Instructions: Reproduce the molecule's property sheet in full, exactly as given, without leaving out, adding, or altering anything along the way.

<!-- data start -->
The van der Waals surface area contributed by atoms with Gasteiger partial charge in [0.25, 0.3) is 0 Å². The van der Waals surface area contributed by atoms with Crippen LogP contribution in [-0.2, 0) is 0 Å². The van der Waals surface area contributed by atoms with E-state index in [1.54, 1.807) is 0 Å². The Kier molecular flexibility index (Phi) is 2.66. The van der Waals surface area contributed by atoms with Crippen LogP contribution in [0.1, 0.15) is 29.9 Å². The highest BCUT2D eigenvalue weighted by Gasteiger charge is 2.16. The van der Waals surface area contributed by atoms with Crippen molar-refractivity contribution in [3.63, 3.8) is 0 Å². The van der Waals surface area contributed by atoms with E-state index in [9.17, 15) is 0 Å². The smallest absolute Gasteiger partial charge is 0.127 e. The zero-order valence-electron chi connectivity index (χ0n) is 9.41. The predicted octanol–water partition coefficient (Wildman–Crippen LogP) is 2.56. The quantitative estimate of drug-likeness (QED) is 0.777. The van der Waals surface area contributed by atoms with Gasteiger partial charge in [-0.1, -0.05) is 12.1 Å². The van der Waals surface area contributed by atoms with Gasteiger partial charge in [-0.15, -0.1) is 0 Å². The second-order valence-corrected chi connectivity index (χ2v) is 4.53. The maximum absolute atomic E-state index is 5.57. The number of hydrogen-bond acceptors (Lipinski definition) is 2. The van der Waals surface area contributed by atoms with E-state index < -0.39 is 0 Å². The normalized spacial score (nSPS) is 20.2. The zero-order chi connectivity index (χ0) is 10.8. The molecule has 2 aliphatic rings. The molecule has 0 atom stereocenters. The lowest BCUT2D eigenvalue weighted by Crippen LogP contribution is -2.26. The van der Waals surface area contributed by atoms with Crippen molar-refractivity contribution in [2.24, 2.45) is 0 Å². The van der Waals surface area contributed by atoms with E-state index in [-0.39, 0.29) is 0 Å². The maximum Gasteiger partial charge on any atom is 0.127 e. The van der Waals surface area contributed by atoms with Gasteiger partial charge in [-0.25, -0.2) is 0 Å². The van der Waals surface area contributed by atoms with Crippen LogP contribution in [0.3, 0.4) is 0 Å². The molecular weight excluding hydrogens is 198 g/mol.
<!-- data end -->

The van der Waals surface area contributed by atoms with Gasteiger partial charge in [0.25, 0.3) is 0 Å². The van der Waals surface area contributed by atoms with Crippen LogP contribution in [-0.2, 0) is 0 Å². The van der Waals surface area contributed by atoms with E-state index in [1.54, 1.807) is 0 Å². The Kier molecular flexibility index (Phi) is 2.66. The van der Waals surface area contributed by atoms with Crippen LogP contribution in [0.1, 0.15) is 29.9 Å². The highest BCUT2D eigenvalue weighted by Gasteiger charge is 2.16. The van der Waals surface area contributed by atoms with Crippen molar-refractivity contribution in [3.63, 3.8) is 0 Å². The van der Waals surface area contributed by atoms with E-state index in [9.17, 15) is 0 Å². The smallest absolute Gasteiger partial charge is 0.127 e. The zero-order valence-electron chi connectivity index (χ0n) is 9.41. The predicted octanol–water partition coefficient (Wildman–Crippen LogP) is 2.56. The quantitative estimate of drug-likeness (QED) is 0.777. The van der Waals surface area contributed by atoms with Gasteiger partial charge in [-0.1, -0.05) is 12.1 Å². The van der Waals surface area contributed by atoms with Gasteiger partial charge in [-0.15, -0.1) is 0 Å². The second-order valence-corrected chi connectivity index (χ2v) is 4.53. The maximum absolute atomic E-state index is 5.57. The number of hydrogen-bond acceptors (Lipinski definition) is 2. The van der Waals surface area contributed by atoms with E-state index < -0.39 is 0 Å². The normalized spacial score (nSPS) is 20.2. The zero-order chi connectivity index (χ0) is 10.8. The molecule has 2 aliphatic rings. The molecule has 0 atom stereocenters. The lowest BCUT2D eigenvalue weighted by Crippen LogP contribution is -2.26. The van der Waals surface area contributed by atoms with Crippen molar-refractivity contribution in [2.24, 2.45) is 0 Å². The van der Waals surface area contributed by atoms with E-state index in [-0.39, 0.29) is 0 Å². The maximum Gasteiger partial charge on any atom is 0.127 e. The van der Waals surface area contributed by atoms with Gasteiger partial charge in [-0.25, -0.2) is 0 Å². The van der Waals surface area contributed by atoms with Crippen LogP contribution in [0.3, 0.4) is 0 Å². The molecular weight excluding hydrogens is 198 g/mol.